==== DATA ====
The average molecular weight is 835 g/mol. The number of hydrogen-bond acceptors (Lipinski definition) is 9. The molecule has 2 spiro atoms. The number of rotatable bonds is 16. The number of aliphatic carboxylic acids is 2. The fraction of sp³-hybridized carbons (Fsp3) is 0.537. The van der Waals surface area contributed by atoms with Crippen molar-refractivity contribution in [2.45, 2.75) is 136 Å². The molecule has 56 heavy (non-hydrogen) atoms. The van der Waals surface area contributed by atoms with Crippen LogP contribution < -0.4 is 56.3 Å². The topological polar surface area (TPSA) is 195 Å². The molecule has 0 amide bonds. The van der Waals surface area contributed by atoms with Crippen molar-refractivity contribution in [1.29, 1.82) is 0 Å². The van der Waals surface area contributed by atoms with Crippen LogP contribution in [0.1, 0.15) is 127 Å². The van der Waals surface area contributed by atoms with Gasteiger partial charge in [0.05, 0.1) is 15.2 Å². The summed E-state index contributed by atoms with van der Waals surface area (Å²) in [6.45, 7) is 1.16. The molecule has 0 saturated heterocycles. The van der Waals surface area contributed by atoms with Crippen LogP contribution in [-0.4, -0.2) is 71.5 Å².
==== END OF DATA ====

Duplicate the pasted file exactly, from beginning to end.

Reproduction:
The average molecular weight is 835 g/mol. The number of hydrogen-bond acceptors (Lipinski definition) is 9. The molecule has 2 spiro atoms. The number of rotatable bonds is 16. The number of aliphatic carboxylic acids is 2. The fraction of sp³-hybridized carbons (Fsp3) is 0.537. The van der Waals surface area contributed by atoms with Crippen molar-refractivity contribution in [2.45, 2.75) is 136 Å². The molecule has 56 heavy (non-hydrogen) atoms. The van der Waals surface area contributed by atoms with Crippen LogP contribution < -0.4 is 56.3 Å². The topological polar surface area (TPSA) is 195 Å². The molecule has 0 amide bonds. The van der Waals surface area contributed by atoms with Crippen molar-refractivity contribution in [1.29, 1.82) is 0 Å². The van der Waals surface area contributed by atoms with Crippen LogP contribution in [0.1, 0.15) is 127 Å². The van der Waals surface area contributed by atoms with Gasteiger partial charge in [0.05, 0.1) is 15.2 Å². The summed E-state index contributed by atoms with van der Waals surface area (Å²) in [6.45, 7) is 1.16. The molecule has 0 saturated heterocycles. The van der Waals surface area contributed by atoms with Crippen LogP contribution in [-0.4, -0.2) is 71.5 Å².